All reviews by Stafford Christensen.
Film is a powerful but subjective medium; this is a personal take on movies both classic and contemporary....
Sunday, July 3, 2011
Handle With Care
- Some of us tend to think of "the daily grind" as our cushy fluorescently-lit nine-to-five jobs; but for Claireece "Precious" Jones, the daily grind is getting out of bed in the morning and finding a way to live through another day. Overweight, illiterate, and only 16 years old, Precious has been raped by her father - the result of which is her child with Down's Syndrome (dubbed "Mongro" by her loving grandmother) and another child that is on his or her way - and lives in a hole-in-the-wall apartment in Harlem with her mother who is a lazy, selfish, and angry human being who watches TV all day and lives completely on Welfare and Precious' servitude. Coping with such a life is not easy and she often lashes out in the same anger that she has only known - but Precious does what she can to get by, loving her children the best that she can and taking solace in her fantasies. The pregnancy ultimately gets Precious suspended from high school but her principal suggests enrolling in an alternative school, one that gives Precious a brand new perspective and new source for strength in her gloomy and tumultuous life.
The 2009 drama Precious: Based On The Novel Push By Sapphire is jaw-dropping, soul-crushing, tear-jerking, and multi-award-winning for a reason. It would be easier to count the things that the film does not address, as the African American community, the Welfare system, incest, poverty, illiteracy, abuse, racism, education, AIDS, homosexuality, and everything but the kitchen sink are covered. The film's message on all those things would make the film preachy if Claireece "Precious" Jones character was not the likable character that she is (thanks to a great screenplay by Geoffrey Fletcher and an amazing performance by Hollywood newcomer Gabourey Sidibe) with each viewer getting incredibly invested in her and her tough life.
However, I must say that I felt that the film is almost too sad to enjoy. There is no way that I would want to put myself through such a heart-and-soul wrenching film one more time! Undoubtedly, the film's intent is to tell a very sad story in a way that invokes very strong emotions from the audience, but I wonder if too many steps were taken to insure the existence of these strong emotions. I am not about to cry "audience manipulation" here but I might talk about some sort of emotional overdose in the film.
The performances are really where it is at for me. If you are like me and really like to see actors perform outside their comfort levels or break their typecasting molds, then you are going to love the acting in this film. Precious features flat-out good supporting roles from character actors in Paula Patton as Precious' teacher Ms. Rain and a handful of actors who portray Precious' schoolmates but it also features excellent performances from musicians Mariah Carey, as social worker Mrs. Weiss, and Lenny Kravitz, as Precious' friend and one-time caretaker Nurse John.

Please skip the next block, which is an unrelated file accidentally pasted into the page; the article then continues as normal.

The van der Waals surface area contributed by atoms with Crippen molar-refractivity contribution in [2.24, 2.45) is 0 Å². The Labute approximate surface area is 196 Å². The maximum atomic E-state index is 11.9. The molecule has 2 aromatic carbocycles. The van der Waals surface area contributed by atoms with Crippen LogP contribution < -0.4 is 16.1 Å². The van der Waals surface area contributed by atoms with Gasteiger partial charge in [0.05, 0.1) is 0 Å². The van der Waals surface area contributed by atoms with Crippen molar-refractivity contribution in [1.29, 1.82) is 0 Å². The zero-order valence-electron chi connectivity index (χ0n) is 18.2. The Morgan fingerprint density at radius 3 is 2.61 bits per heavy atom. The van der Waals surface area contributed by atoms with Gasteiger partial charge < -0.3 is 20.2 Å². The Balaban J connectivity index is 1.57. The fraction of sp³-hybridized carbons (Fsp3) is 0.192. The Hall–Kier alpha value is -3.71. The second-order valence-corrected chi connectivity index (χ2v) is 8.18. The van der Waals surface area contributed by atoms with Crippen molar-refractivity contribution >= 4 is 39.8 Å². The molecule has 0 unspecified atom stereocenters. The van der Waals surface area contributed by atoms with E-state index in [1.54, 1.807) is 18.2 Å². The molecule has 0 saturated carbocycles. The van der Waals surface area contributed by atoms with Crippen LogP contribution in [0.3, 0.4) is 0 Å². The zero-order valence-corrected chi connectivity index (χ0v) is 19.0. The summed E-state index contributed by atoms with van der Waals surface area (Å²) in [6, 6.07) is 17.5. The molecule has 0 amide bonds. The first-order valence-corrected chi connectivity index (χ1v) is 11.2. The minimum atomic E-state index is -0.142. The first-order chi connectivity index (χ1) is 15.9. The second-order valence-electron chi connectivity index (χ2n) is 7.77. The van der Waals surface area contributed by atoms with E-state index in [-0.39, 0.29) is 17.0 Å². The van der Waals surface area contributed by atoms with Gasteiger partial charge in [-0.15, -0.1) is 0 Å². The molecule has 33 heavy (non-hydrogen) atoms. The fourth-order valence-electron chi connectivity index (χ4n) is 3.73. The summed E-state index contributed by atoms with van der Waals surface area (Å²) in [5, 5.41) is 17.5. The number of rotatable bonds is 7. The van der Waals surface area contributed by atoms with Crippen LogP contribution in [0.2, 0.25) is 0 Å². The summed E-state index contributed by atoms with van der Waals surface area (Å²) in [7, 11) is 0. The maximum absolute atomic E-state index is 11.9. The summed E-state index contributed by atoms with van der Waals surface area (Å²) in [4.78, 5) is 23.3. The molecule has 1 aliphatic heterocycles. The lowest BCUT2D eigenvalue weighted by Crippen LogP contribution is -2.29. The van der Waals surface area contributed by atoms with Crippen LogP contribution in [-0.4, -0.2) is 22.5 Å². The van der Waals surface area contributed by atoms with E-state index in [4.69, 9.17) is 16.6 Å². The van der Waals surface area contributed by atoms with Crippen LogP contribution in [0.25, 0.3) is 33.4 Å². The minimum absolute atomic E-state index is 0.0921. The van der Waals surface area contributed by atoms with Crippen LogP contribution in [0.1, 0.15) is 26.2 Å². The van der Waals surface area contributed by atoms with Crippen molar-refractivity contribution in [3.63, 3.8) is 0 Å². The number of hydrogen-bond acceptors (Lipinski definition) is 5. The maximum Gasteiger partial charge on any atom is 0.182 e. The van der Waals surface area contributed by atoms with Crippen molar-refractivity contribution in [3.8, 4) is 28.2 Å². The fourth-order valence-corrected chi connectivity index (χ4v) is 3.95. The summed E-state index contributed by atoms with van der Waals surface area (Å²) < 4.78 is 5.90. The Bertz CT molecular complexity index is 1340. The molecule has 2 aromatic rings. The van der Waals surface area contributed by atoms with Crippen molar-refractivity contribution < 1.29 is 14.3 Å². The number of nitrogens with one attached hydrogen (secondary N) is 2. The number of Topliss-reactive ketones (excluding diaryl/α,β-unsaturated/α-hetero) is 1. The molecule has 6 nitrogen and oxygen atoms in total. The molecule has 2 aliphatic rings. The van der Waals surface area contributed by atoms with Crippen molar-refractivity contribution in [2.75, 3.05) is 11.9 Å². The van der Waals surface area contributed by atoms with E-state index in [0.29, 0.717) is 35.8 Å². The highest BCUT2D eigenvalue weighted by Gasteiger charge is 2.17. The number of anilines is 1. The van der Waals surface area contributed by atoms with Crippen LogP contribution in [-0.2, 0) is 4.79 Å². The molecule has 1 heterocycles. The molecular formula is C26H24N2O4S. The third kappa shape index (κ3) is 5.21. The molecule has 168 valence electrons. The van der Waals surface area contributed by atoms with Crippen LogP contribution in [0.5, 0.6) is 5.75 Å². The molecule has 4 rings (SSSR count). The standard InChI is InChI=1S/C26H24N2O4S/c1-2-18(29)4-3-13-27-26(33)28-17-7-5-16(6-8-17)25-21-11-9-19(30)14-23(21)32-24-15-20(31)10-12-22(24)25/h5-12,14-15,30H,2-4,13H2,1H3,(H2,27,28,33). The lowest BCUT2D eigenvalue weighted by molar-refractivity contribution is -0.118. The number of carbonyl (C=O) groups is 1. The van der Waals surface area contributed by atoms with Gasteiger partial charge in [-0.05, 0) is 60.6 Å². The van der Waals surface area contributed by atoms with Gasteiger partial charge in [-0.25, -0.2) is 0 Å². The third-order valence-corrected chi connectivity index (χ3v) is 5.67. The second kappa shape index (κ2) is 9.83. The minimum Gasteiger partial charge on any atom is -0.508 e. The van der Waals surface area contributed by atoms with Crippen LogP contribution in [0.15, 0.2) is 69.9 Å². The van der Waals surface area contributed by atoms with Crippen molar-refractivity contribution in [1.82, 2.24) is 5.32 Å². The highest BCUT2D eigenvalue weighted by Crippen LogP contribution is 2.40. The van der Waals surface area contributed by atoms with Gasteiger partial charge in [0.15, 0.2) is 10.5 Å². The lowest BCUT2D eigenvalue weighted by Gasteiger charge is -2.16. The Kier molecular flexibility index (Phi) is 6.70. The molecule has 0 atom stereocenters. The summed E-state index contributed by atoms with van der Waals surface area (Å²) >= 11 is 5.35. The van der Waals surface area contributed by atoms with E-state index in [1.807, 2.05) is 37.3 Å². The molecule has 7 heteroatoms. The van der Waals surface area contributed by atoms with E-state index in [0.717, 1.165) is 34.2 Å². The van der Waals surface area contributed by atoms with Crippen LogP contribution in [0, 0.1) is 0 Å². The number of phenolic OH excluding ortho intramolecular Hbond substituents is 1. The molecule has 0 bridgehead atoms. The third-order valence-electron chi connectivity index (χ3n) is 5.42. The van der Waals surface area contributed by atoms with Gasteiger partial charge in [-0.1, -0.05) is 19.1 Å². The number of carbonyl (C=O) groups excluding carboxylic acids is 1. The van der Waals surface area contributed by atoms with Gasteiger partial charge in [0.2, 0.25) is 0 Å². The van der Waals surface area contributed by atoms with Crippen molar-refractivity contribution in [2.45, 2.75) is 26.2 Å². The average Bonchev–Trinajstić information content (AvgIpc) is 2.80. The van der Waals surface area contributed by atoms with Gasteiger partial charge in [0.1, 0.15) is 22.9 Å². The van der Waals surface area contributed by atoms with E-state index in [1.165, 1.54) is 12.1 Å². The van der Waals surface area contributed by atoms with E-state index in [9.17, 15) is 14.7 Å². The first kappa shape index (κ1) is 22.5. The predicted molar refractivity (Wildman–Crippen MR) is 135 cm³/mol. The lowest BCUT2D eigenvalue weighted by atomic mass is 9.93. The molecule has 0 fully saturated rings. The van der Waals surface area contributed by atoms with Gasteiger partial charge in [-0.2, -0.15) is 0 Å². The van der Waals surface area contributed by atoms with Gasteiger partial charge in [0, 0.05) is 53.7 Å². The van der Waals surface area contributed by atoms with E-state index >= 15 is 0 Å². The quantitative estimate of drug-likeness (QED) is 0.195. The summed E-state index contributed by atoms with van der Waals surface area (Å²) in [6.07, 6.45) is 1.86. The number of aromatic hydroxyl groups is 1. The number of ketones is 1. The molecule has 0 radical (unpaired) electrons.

However, one does not have to look beyond the film's two main characters if they really want to see actors go beyond themselves or their traditional Hollywood personas with great acting performances. It seems as if every award-giving body is giving loud and obnoxious comedian Mo'Nique an award for her shocking portrayal of Precious' mother Mary. Mo'Nique is flawless in her role as the monstrous Mary - one really has to see it to really understand it. However, as much press coverage and awards that Mo'Nique is getting for her performance in the film, it is Gabourey Sidibe who impressed me the most. Check out a clip from the film and then check out one of Gabourey's interviews on the internet: although Gabourey Sidibe looks the part, she is nothing like Precious. In true chameleon fashion, the bubbly Sidibe literally transforms her speech, her presence, her expression - herself - into the role of Claireece "Precious" Jones.
Lee Daniels directs Precious with mixed results. One should easily credit Daniels for not failing the great screenplay and coaxing his actors to fine performances but not for a fine visual product. While Daniels does use a lot of great subtlety and symbolism, his direction is often messy. Sometimes the film looks like an art/indie film but then other times Daniels will throw in a pseudo-documentary technique in there and then other times his framing and pacing makes the film look sloppy when the caliber of the screenplay and cast are anything but. While there are many great elements to Precious, I cannot list Lee Daniels' direction as one of them.
I do not know if I can come to a solid conclusion about what I think about Precious - and I wonder if anyone really can; if that is the point. The best I can do is say that I think that the film has fantastic acting and great emotion but it is not perfection or really all that likable. It's true: I probably will never see Precious ever again - but I will never forget it.